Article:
The activities we provide give opportunities that the attendees wouldn’t otherwise get, including sports and education programmes.
Our programmes are popular, and make a world of difference to those who attend, as they offer not only educational opportunities but also recreational activities away from the streets, which encourages them away from riskier behaviours related to gang culture.
The programmes offered can change over time to accompany the needs of the community they serve, as well as the funding available and the skills possessed by the team members.
Our Futsal team, “Clube Esportivo Neder”, is very popular. Football is a massive cultural part of Brazil, and boys and girls alike will spend hours playing the streets. By organising a club, we bring them into a safe environment, teach them skills and team building, and enable them to get noticed and attend tryouts for the big clubs in the city.
Known as ‘circus skills’, this club is taught by volunteers. Eliene who grew up attending GSP activities herself, assists Euly in teaching. The club is great for teaching coordination and balance, as well as general fitness.
Our Jiu-jitsu program is very popular, and teaches discipline and structure as well as the Brazilian martial art.
The teacher, Marcus, is a military policeman who volunteers with us on his days off. This is very significant, as the community are mistrustful of the police in general, so having positive contact in this way makes a big difference.
The teacher is very strict on being on time and respecting the teacher and each other, and we often receive reports of the children improving at school once they begin Jiu-jitsu classes.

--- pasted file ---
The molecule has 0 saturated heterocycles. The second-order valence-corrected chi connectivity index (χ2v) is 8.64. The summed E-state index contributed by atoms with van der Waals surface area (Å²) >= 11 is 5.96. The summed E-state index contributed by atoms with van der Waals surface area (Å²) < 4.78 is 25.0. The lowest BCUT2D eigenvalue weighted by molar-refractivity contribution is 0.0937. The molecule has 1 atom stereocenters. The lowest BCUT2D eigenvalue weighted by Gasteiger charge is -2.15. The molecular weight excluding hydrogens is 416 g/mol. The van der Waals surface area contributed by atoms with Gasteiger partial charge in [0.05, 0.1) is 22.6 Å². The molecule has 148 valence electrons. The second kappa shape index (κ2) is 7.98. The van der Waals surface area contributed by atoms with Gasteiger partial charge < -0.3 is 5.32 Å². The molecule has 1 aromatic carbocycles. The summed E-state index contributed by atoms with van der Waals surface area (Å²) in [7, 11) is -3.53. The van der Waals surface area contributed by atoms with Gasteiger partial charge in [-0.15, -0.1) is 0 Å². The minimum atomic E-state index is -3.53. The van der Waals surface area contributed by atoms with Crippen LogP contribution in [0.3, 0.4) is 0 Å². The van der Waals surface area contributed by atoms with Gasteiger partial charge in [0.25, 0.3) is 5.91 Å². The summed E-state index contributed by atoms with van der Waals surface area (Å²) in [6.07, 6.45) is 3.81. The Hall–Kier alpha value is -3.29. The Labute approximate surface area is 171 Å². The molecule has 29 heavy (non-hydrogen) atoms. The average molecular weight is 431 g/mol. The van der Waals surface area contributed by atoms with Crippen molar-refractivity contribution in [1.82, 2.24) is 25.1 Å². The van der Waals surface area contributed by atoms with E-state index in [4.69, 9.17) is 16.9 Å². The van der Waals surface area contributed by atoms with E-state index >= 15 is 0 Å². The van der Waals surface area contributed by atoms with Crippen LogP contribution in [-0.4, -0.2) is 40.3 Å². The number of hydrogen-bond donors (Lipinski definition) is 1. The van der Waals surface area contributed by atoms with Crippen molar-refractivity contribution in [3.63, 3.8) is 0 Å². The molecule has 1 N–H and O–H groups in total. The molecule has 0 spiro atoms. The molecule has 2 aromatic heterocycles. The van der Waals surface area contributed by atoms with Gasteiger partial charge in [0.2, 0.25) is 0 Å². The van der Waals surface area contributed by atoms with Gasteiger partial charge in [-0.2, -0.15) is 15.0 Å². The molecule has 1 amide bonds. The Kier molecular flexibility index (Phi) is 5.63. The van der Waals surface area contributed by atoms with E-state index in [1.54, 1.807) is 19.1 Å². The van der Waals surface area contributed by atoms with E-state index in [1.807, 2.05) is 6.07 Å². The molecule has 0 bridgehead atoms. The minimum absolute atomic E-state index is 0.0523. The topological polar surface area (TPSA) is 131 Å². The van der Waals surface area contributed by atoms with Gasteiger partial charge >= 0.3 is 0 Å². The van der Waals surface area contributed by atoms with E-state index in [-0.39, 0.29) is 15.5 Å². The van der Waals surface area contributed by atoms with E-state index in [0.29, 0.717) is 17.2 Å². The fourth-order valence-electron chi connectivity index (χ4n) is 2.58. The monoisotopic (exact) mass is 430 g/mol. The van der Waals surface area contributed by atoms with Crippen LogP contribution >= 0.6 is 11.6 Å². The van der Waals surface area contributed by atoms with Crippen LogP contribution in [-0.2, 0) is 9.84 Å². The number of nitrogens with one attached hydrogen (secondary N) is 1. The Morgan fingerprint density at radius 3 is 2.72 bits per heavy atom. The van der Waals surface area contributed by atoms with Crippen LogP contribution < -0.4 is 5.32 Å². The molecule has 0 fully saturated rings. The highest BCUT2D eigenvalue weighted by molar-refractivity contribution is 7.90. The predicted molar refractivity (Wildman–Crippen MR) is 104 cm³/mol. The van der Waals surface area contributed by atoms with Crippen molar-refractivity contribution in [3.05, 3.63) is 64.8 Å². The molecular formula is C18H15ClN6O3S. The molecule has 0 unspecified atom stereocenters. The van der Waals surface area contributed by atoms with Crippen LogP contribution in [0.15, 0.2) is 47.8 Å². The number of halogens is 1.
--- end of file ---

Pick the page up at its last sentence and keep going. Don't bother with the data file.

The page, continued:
They also have the opportunity to attend competitions through Jiu-jitsu, and many have achieved medals and other successes.
There are many benefits to Jiu-jitsu, many of which make a massive difference to those taking part in our programme.
Developing logical thinking
Strengthening mental stability
Building character and morality
Encouraging respect for others and authority
Encouraging a sense of discipline
Darlan is now a world champion in Jiu Jitsu. He has taken part since the age of 12. He was brought up by a single mother who sacrificed a lot to get him support, and keep him off the streets and away from drugs.
Miguel was known for always getting into trouble, fighting at school, and causing problems at home. Recently the headteacher at his school asked his mother what had happened to him, as he no longer gets into trouble or fights at school since starting jiu jitsu classes. This is a common theme among the stories of our students, and shows just how much difference the program makes.
Klayton, 14, got the bronze medal at the world championships. His mother works incredibly hard selling sweets outside the school to survive.